Okay, no small talk. Fine with me.

I reply to some texts from my siblings while I wait, most of them from my oldest sister Rose. She lives in town too, and she’s beyond excited that I moved here. Our parents, Violet and Quill still live in our hometown three hours away, Daisy doesn’t really have a homebase since she travels all over for work, and Ivy lives across the state with her boyfriend. I think Violet might stay in our hometown, but Quill definitely won’t. He’s not a small-town boy despite growing up in one. Rose is already working on trying to get him to move here. At the moment, he’s working fulltime in a store selling sporting gear, since he opted out of going to college. He always jokes that Mom didn’t have any brains left to give him since it was already her fifth pregnancy, and that he’s glad she saved the looks for him.

And did she ever. He’s my brother, and I’m straight anyway, so I don’t really look at men that way, especially not when they’re related to me, but Quill is just empirically and objectively good-looking. Anyone with eyes can see that. We look a little bit alike, having the same hair and eye color, but I definitely didn’t get the beauty genes in this family. All of that went to my sisters and brother. I’ve got the brains, though. I’m nerdy as hell, and I don’t even mind admitting that.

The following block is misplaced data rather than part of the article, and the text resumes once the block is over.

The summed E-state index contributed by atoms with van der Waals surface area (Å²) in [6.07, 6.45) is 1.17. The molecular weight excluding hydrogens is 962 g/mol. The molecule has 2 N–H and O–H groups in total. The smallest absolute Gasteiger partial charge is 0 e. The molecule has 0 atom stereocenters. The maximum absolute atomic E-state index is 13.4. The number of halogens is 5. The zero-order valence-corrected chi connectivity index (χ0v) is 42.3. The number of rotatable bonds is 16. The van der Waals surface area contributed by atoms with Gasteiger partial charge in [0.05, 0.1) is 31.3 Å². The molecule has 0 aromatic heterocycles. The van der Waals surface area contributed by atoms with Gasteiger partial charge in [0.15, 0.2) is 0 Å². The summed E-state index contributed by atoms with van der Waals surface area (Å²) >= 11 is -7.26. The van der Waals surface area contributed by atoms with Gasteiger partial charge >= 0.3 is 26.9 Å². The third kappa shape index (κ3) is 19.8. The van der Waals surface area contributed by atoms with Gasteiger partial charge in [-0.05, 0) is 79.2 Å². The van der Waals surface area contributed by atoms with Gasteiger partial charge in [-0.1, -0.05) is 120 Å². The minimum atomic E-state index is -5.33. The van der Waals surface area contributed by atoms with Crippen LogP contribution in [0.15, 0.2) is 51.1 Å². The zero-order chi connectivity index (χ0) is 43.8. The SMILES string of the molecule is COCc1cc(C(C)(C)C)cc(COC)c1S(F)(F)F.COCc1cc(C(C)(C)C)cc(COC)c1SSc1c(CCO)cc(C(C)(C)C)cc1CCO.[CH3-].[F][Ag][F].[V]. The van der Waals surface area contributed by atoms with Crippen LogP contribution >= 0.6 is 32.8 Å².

“Ash Storm?”

I look up when my name is called, seeing the young blonde woman who is apparently my therapist. My friend Alana gave me her info, claiming she’s amazing. She’s also Alana’s former foster sister, and I met her a few times when I was younger, but I don’t really remember her. That sounds really shitty, I know, but my parents have a million friends, and most of them have kids. I got dragged from house to house for years, to so many birthday parties. I always got a little overwhelmed in situations like that, so I often ended up playing with my siblings since I already knew them, or reading on my own in a corner of the room. Funny to think I became a teacher, even though I’m socially awkward. Well, used to be. Still am a little bit, sometimes.

“Hey,” I say as I approach her, shaking her hand. “Nice to see you again, Miss Snow.”

She giggles, pushing her long hair out of her face. Her hand is trembling a little, making me think she might be nervous. “Call me Peyton. Nice to see you too, Ash. Come on in.”